In the 1870s, after the Civil War ended, women's rights advocates continued their push for suffrage and other rights. Ruth Rymer's novel, Susannah, A Lawyer: From Tragedy to Triumph chronicles one woman's experiences during that momentous time. Susannah Reed, a young woman growing up in upstate New York, narrates her quest to become a lawyer. After graduating from Mount Holyoke and waiting for her fiance to return from Harvard, she was brutally raped by a disabled neighbor. Rymer chronicles Susanna's recovery from the rape, her move to Chicago to live with her brother and sister-in-law, and her attempts to study and practice law.
Rymer's knowledge of Chicago—its weather, and women practicing law during the 1880s—packs the last two-thirds of the book with action, drama, and fine storytelling. This makes it difficult to put the book down until the end. Unfortunately, the early pages move slowly, because the author tells rather than shows the reader what happens to Susannah. In addition, Rymer's attempts to include a Christian viewpoint seemed to be added on as tags, rather than part of the natural flow of the narrative.
Even though these unfortunate distractions subtracted from an overwhelming positive read, the wonderful second two-thirds of the book more than outweighs them, and offers a glimpse into the life of nineteenth century morals, attitudes toward women, and legal practices.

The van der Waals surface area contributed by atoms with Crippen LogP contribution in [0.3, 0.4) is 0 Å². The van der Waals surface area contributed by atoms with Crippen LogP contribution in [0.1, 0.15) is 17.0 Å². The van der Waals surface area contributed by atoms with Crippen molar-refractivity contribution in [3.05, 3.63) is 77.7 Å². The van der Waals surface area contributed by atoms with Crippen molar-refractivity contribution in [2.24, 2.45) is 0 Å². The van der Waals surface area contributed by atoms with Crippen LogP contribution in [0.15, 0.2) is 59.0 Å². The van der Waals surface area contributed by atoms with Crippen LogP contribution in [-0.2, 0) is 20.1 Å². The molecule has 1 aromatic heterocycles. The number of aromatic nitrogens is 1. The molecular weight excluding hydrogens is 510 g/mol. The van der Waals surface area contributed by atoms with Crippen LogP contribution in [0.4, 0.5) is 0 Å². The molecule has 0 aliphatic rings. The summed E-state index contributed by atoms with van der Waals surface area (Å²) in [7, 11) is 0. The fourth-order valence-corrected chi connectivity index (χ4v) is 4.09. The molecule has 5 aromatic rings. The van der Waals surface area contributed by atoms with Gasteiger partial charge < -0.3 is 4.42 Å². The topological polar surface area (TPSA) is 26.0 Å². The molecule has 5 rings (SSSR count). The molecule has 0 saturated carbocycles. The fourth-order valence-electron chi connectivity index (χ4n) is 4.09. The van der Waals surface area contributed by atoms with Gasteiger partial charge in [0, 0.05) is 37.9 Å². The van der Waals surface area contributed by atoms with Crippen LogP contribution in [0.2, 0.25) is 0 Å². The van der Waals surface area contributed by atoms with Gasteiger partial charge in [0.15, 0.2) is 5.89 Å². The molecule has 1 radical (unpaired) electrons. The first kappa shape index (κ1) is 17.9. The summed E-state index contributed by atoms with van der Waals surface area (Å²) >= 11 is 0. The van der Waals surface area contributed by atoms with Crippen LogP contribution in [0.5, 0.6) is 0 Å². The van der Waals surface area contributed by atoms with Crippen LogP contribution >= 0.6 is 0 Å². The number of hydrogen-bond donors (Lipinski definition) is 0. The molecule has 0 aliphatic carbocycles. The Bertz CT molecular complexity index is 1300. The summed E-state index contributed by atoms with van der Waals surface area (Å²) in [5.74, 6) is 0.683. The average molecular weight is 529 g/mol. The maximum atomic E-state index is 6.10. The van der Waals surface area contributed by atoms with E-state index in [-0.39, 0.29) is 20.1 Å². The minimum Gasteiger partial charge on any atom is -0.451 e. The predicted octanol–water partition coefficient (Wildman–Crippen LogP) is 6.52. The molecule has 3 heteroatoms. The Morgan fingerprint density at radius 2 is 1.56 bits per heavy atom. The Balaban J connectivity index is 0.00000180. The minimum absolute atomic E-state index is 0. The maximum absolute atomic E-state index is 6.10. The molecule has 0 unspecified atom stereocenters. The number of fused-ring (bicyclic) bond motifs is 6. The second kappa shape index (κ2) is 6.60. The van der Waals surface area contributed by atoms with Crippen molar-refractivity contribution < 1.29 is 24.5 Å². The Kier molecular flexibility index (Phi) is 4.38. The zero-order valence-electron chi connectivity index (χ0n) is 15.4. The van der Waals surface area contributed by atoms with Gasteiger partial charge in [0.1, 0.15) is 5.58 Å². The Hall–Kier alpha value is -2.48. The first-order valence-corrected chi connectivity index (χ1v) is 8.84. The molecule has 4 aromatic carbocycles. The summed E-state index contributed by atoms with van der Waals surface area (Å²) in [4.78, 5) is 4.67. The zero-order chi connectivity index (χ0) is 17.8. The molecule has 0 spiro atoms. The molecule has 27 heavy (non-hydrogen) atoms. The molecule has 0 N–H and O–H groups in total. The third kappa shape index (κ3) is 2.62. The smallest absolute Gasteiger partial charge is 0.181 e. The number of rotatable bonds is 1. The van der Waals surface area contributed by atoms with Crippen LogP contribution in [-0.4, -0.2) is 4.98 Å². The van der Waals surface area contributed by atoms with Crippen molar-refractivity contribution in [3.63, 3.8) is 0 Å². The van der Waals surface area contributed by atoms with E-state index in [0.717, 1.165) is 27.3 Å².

Ruth Rymer became fascinated by early women's rights shortly after she became an attorney. While she practiced family law in the San Francisco Bay Area, she created and taught a course, Women and the Law, at the College of San Mateo. She was president of Queen's Bench, the Bay Area women lawyers association, and of the Northern California Chapter of the American Academy of Matrimonial Lawyers. The author chaired the committee that brought family law into the California State Bar Legal Specialization Program. Rymer and her husband, Ronald G. Borden, live in the Bay Area. She enjoys the frequent company of her adult children.
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